Outside of Arunee House, two giant signs and a dark-green awning bear the eatery’s MO: to serve up a mix of more than 100 Thai and Chinese dishes. The kitchen staff tosses chicken, pork, beef, or shrimp into six different types of thai curry and mixes chantaboon noodles with chili powder and sprouts to create generous portions of pad thai. Servings of spicy squid prelude the house-special vegetable plate, a cornucopia of snow peas, chinese cabbage, bamboo shoots, black mushrooms, and freshly weaned baby corn. Eaters can augment their meals with glasses of thai iced tea or finish things off with a dessert of sweet sticky rice with mango.
Summer Canteen boasts a casual, yet chicly urbane atmosphere, and its main dining room is furnished with cool metallic seating juxtaposed against warm wood tabletops and banquettes. A colorful mural presides over the dining area, like a judge over a courtroom full of guilty-looking babies.
Nariya Thai’s menu not only packs in the flavor of traditional Thai cuisine; many entrees are also seasoned with healthy ingredients such as garlic, ginger, and kaffir lime to aid in digestion, weight loss, and warding off vampires. The menu includes red, yellow, and green curries and honors the grill with barbecue chicken and pork options. Chefs whip up aromatic dishes of pra ram by combining beef, chicken, or pork with steamed vegetables and peanut sauce. A happy-hour menu allows friends and coworkers to gather for discounted cocktails and beers and small bites of golden tofu, Thai-style buffalo wings, and spring rolls offered from 4 p.m. to 7 p.m. on weekdays.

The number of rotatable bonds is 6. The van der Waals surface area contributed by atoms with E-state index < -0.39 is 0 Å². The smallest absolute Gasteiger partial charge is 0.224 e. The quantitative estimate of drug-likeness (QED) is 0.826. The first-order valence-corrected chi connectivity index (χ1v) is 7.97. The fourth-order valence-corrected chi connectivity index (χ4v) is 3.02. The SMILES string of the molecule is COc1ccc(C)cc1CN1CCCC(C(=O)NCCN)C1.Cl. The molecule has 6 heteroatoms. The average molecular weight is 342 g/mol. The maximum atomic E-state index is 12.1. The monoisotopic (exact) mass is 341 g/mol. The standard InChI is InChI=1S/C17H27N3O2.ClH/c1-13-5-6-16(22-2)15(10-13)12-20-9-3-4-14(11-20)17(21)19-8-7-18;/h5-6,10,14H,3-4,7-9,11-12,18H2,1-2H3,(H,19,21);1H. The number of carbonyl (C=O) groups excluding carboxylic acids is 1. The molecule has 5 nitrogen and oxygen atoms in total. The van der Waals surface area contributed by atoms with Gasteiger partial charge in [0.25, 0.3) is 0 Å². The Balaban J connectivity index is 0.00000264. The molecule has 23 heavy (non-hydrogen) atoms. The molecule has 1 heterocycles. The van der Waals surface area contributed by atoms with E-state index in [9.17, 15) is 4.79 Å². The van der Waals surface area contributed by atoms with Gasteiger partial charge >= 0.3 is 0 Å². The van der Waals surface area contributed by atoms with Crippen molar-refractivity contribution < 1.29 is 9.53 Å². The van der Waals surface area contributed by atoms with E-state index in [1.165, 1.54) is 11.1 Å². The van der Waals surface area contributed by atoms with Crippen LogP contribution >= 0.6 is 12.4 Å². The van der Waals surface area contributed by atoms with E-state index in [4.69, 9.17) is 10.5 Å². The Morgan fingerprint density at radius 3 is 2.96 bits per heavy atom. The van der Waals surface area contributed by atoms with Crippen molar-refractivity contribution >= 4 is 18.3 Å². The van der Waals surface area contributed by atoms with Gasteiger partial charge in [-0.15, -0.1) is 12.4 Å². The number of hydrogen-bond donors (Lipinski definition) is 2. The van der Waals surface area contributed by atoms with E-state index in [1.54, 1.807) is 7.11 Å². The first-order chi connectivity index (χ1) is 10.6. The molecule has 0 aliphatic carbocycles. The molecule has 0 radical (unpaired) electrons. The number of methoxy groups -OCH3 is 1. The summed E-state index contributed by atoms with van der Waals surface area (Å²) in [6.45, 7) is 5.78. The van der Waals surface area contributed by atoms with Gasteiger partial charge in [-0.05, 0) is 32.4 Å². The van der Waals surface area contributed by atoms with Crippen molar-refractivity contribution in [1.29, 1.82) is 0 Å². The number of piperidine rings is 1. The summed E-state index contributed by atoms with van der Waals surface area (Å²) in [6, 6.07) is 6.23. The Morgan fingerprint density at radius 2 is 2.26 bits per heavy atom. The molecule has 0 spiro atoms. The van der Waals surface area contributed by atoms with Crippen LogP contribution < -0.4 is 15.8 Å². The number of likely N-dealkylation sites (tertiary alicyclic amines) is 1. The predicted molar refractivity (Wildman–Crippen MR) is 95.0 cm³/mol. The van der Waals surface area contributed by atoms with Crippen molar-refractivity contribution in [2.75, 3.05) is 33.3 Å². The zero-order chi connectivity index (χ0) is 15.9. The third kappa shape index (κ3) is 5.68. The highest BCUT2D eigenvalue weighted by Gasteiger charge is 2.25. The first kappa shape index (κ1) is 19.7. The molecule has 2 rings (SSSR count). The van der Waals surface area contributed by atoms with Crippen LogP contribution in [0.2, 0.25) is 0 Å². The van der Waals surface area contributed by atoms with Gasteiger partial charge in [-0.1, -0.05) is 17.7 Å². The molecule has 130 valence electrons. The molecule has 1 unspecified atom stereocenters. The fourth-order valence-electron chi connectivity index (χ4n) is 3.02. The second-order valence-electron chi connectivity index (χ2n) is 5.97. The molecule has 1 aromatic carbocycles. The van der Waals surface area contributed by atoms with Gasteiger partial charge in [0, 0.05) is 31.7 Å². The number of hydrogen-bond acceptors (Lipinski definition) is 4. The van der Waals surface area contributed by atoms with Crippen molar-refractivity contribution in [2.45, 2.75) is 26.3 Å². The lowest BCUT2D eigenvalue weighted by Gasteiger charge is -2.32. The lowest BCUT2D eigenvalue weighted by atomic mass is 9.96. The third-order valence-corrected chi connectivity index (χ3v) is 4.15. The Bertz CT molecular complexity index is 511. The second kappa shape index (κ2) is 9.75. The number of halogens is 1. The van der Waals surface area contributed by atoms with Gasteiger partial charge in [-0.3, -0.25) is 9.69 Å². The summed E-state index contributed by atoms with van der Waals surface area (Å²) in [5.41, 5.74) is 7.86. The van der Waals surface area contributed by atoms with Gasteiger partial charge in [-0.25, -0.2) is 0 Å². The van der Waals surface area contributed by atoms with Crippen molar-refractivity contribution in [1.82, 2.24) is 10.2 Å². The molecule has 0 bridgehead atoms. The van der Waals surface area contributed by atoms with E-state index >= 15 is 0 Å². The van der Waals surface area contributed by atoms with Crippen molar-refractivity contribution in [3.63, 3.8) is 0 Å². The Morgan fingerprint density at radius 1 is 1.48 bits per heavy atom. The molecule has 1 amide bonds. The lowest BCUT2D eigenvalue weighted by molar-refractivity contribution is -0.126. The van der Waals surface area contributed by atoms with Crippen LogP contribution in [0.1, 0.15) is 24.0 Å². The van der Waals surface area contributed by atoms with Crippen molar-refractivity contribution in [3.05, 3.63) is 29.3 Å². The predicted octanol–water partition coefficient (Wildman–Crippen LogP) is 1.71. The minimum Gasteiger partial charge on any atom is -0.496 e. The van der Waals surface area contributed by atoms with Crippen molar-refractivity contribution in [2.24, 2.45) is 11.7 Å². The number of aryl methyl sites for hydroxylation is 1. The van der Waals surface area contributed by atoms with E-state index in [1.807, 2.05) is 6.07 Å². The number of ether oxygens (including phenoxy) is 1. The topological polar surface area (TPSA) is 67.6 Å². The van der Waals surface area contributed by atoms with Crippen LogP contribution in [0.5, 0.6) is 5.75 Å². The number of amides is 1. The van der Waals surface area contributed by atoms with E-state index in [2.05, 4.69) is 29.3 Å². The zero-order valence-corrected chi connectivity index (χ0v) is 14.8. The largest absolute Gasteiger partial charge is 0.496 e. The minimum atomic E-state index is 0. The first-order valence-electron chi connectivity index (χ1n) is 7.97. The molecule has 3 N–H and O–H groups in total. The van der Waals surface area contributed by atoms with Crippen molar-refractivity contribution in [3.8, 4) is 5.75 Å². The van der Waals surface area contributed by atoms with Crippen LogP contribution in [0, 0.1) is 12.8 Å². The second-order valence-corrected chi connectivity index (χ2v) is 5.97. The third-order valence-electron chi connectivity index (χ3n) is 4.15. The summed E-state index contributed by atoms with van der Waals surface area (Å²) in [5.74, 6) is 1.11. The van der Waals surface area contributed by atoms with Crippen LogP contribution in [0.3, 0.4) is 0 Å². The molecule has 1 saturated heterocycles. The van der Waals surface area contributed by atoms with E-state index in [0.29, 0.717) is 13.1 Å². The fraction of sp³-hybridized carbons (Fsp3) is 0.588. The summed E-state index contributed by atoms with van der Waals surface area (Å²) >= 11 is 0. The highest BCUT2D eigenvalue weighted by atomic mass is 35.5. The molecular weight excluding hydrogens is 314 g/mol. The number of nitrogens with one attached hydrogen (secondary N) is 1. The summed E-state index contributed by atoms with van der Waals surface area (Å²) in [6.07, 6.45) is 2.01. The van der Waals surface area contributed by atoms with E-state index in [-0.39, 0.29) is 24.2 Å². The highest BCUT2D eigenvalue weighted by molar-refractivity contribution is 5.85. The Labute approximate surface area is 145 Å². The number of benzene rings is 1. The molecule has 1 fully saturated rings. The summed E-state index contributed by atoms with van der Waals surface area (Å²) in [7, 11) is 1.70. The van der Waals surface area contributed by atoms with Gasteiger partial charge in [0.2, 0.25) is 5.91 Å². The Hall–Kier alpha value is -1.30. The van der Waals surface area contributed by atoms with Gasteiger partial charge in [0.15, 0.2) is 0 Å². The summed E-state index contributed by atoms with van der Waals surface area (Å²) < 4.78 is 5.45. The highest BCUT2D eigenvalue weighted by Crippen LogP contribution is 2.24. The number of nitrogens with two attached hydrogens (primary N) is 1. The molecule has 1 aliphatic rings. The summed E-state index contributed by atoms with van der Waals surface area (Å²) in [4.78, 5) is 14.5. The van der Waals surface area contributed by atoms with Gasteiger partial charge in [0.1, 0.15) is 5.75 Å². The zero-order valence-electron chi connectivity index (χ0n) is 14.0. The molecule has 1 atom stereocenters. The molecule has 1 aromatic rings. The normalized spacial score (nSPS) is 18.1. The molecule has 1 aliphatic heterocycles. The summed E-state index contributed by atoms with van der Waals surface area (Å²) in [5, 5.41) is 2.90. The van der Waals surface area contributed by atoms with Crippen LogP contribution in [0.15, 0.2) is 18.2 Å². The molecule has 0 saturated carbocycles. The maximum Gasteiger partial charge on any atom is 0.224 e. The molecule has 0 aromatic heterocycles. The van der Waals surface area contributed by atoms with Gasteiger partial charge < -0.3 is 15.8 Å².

The chefs at Chadaka Thai shower traditional spices over a bevy of fresh seafood, spicy curries, and refreshing vegetarian dishes. Tender steak and succulent lamb chops don flavors of lemongrass and hot peppers as egg and rice noodles take on a range of shapes beneath savory sauces. In the dining room, towering windows and pillar-like pendant lights illuminate dark-wood décor as stark geometric furnishings find a rustic complement with burl accents and a patchwork-quilt ceiling. Candlelit tables for two fan the flames of a romantic evening or passionate fire-eating contest, whereas an outdoor patio framed by pinewood-hued beams grants diners a glimpse of the bustling shoppers just beyond their savory sanctuary.
BBQ pork spareribs marinated overnight with a special blend of Asian spices. A half-duck marinated, steamed, deep-fried, and served alongside honey sauce. A whole deep-fried fish coated with chili-garlic sauce. All of these dishes are made using house recipes put together by the cooks at Bamboo House, who make Thai food infused with bold flavors.
Specialties aside, the culinary team focuses on classic curry, noodle, and vegetarian dishes such as deep-fried tofu smothered in crushed peanuts and plum sauce. Of the meat- and seafood-focused options, there’s the spicy seafood, a pan-fried medley of shrimp, mussels, and imitation crab—a fancy name for mussels with pincers tied to their shells.
Today, the Los Angeles foodscape is saturated with the culinary styles of countries from the other side of the Pacific. But nearly 40 years ago, that was hardly the case. In 1976, Supa Kuntee and her family opened Chao Krung Restaurant, one of L.A.'s very first Thai restaurants (the second ever, as far as they know). Early on, they attracted hordes of curious diners who had never sampled the Kuntees' native foods. Years later, the family still follows those traditional recipes when crafting their wide selection of noodle, rice, curry, grill-based, and wok-prepared entrees. The pad thai is quite popular, as is papaya salad and tom yum, a soup that can be made with spicy lemongrass chicken or tofu and mushrooms.
As they did with the menu, the Kuntees looked to authentic Thai traditions when designing Chao Krung Restaurant. They pride themselves on recreating the elaborate decor found in many Bangkok restaurants, hinted at by the intricately carved welcome sign that greets guests in two languages. From tables set with linen napkins folded into lotus flowers, people can admire the ornate mural of the Chao Praya riverbank, or gaze through one the painted window boxes set into teak-wood walls. An illuminated sala roof, meanwhile, covers one end of the bar, protecting patrons from the intrusive gaze of any secret agent spies hiding in the rafters.